It also requires a "minimum amount" of the Masculine in the Feminine. The amount of Masculine in women (they do have testosterone) isn't that much (this is actual biological fact), so they can't do very powerful spells.

Thus, a warlock "levels up" the Masculine and allows for powerful spells.

(It also means that witches can only function from puberty to menopause, and warlocks are most powerful at age 18 and taper off after that. EDIT: Thus, old witches and warlocks do the same thing grandparents do, which is to assist the young and act as repositories of knowledge.)

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    $\begingroup$ Perhaps this is Control vs Power: oestrogen lets you focus and direct the power, while testosterone allows you to channel larger amounts. If the male-to-female ratio gets too high, then the spell goes dangerously out of control, but if it's too low then then each participant does not have enough power available to perform their part. This would also allow individual skill or familiarity with the ritual to mitigate or skew the ratio safely... $\endgroup$ – Chronocidal Oct 5 '18 at 14:56
  • $\begingroup$ @Chronocidal that's quite reasonable. Despite all claims to the contrary, men and women are different (when looked at populations and distribution curves), and so would be expected to have different powers/strengths/abilities. $\endgroup$ – RonJohn Oct 5 '18 at 14:57
  • $\begingroup$ interestingly enough, I had the exact opposite thought. Nice answer though! $\endgroup$ – Hueco Oct 5 '18 at 16:26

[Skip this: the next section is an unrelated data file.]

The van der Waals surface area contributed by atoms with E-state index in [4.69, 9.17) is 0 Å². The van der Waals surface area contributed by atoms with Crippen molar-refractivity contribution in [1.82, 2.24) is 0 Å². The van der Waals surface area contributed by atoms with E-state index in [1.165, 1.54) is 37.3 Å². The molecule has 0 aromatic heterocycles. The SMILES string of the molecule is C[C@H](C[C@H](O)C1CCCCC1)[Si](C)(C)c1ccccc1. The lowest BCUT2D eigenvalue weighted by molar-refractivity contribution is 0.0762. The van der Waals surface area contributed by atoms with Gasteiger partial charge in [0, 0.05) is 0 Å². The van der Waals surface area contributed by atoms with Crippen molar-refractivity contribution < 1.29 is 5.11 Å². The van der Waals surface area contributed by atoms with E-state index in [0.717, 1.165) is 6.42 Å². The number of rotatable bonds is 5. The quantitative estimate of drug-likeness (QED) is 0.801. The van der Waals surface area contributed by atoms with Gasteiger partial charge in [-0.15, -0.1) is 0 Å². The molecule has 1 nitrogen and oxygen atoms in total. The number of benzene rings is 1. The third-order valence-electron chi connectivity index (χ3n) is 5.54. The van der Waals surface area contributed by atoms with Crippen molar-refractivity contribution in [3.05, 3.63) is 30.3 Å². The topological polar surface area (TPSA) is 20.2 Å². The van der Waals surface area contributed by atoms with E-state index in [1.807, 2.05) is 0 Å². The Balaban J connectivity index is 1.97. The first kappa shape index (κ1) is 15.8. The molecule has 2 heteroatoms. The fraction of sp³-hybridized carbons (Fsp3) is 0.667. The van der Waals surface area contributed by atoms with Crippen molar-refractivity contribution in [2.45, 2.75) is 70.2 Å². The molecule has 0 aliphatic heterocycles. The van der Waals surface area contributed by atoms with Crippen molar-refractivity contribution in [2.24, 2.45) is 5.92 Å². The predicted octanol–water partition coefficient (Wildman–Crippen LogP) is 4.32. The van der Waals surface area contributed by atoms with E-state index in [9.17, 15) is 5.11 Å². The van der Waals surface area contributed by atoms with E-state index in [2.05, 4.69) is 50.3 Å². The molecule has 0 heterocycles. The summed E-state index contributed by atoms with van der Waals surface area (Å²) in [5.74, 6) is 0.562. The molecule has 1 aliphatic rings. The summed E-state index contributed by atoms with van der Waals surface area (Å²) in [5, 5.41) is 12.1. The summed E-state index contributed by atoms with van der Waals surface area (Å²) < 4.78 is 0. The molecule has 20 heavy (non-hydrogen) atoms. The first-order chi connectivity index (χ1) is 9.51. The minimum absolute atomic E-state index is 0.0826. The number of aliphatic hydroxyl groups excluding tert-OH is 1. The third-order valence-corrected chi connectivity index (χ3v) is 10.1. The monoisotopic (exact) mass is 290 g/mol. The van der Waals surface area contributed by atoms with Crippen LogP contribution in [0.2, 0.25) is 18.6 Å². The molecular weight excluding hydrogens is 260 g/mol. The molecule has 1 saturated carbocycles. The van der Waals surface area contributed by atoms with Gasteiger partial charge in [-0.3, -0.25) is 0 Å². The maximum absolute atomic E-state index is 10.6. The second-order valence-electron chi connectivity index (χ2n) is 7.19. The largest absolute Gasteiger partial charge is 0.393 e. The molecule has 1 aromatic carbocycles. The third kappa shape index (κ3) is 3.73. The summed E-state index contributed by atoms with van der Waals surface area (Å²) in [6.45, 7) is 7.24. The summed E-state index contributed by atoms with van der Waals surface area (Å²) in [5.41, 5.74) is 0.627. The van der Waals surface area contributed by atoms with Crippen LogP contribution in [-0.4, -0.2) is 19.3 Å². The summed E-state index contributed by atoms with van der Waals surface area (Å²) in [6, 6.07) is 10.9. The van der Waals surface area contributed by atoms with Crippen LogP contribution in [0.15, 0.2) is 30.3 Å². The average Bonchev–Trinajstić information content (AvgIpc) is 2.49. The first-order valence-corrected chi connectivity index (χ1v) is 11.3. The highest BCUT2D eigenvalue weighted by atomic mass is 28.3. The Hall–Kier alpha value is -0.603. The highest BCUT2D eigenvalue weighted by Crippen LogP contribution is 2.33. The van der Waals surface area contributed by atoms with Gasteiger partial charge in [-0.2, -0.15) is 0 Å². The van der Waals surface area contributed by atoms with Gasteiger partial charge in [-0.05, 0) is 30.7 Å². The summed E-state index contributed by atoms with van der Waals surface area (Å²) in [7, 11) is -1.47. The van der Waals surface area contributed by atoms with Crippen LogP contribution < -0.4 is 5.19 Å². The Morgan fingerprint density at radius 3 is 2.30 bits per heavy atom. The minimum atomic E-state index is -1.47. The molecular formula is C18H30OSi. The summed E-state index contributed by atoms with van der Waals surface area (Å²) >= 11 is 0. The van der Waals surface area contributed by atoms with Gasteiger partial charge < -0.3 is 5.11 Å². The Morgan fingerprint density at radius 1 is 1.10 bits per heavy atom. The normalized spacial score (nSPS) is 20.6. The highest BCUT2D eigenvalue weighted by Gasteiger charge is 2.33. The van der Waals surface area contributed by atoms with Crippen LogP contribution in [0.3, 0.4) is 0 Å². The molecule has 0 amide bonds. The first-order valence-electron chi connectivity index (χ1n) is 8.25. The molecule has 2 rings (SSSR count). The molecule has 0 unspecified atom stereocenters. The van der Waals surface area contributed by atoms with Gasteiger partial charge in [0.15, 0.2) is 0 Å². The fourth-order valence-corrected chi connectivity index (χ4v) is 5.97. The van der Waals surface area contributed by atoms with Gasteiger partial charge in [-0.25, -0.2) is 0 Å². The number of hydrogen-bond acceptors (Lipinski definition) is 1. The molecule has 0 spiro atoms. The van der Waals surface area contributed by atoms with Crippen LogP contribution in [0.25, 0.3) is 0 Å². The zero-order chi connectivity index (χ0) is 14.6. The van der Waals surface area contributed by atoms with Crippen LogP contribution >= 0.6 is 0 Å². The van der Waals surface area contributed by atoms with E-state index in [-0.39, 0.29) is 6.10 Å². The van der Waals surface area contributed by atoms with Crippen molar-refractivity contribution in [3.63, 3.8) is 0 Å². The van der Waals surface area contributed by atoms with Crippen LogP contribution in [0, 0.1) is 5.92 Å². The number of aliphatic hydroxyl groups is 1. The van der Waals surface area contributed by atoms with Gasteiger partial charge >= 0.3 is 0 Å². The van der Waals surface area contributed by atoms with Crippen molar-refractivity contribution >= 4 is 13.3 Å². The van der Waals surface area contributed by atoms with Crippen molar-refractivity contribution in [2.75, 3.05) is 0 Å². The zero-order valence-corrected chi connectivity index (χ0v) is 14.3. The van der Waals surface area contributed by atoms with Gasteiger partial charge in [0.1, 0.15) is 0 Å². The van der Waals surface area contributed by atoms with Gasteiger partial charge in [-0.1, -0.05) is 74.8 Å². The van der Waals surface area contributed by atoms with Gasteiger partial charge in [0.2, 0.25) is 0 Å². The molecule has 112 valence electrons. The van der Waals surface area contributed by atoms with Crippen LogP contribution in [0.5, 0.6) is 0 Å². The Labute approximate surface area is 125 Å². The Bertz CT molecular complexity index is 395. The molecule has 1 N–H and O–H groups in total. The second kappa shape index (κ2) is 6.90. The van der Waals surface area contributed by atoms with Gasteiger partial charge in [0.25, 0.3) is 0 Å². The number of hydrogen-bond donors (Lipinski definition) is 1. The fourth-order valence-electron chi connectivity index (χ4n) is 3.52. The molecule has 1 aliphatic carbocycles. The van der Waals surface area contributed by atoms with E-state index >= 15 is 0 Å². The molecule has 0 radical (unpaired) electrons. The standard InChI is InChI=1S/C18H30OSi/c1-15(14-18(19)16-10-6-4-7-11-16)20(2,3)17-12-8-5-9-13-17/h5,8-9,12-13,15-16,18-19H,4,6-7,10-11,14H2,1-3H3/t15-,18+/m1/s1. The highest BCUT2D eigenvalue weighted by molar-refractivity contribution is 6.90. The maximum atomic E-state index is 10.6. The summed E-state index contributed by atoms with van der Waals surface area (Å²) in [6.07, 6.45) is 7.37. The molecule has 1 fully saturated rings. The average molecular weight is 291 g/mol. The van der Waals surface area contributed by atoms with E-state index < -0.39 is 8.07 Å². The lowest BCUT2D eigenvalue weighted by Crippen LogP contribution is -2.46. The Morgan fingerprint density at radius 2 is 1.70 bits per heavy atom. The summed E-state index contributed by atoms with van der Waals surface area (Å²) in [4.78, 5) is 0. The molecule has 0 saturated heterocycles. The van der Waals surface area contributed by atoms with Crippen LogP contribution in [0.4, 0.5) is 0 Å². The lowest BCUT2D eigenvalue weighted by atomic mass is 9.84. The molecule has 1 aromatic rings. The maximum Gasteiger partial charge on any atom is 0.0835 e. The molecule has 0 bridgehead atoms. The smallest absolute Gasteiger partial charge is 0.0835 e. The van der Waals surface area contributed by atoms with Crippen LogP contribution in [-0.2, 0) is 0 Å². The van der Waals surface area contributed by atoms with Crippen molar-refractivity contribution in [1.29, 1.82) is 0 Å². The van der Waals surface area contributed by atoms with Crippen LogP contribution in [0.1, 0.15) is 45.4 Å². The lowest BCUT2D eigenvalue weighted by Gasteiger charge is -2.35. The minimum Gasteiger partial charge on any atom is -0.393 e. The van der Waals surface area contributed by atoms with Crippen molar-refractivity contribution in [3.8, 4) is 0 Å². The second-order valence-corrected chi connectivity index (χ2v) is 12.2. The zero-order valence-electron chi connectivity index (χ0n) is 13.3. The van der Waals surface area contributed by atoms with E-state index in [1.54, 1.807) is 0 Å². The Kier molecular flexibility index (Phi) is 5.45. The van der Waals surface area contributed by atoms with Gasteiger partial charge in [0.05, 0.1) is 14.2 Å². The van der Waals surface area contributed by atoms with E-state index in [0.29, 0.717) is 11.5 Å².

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Hopefully I don't get too flogged for this...but, my answer is going to take a page out of Peterson's feminine/masculine - chaos/order analogy.

Specifically, nature is chaos. Trying to do a rain dance? You're flirting with hurricanes. It's not that females are the weaker sex in this case, it's that we need them, and lots of them to gain access to nature. It's their influence that allows for the control of nature itself. These women are powerful indeed.

But anytime one deals with influencing nature, things can quickly go out of control, simply because nature doesn't want to be controlled. Enter the masculine. He is the bumper rails on this bowling lane. But, keep in mind that (let's take this analogy further), it's the women throwing the ball, the women knocking the pins, and indeed, the women potentially overthrowing into the next lane.

Your male is there to guide the power and to keep it in check. It's the women causing the rainstorm, and the man stopping the hurricane. So, there's simply less need for men in this case because their role is less in the production of the magic. 1:8 happens to be the golden ratio that your culture has found that:

  • allows for the creation of strong magics
  • keeps the magic from going out of control
  • keeps everyone alive (make it 1:9 and the feminine magic overpowers and kills the male. Make it 1:7 and the bumpers get too restrictive, so to speak)

This scenario will implicate that less amounts of women can easily do magic, and more powerful magic, than the men. But, as in your case, in order to do the really powerful stuff, the two must work together. Neither can exist without the other.

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Chromosome distinction

Strictly speaking the basic difference between a male and a female is that females possess two X chromosomes when male get an X and an Y chromosome (this is at least true for human).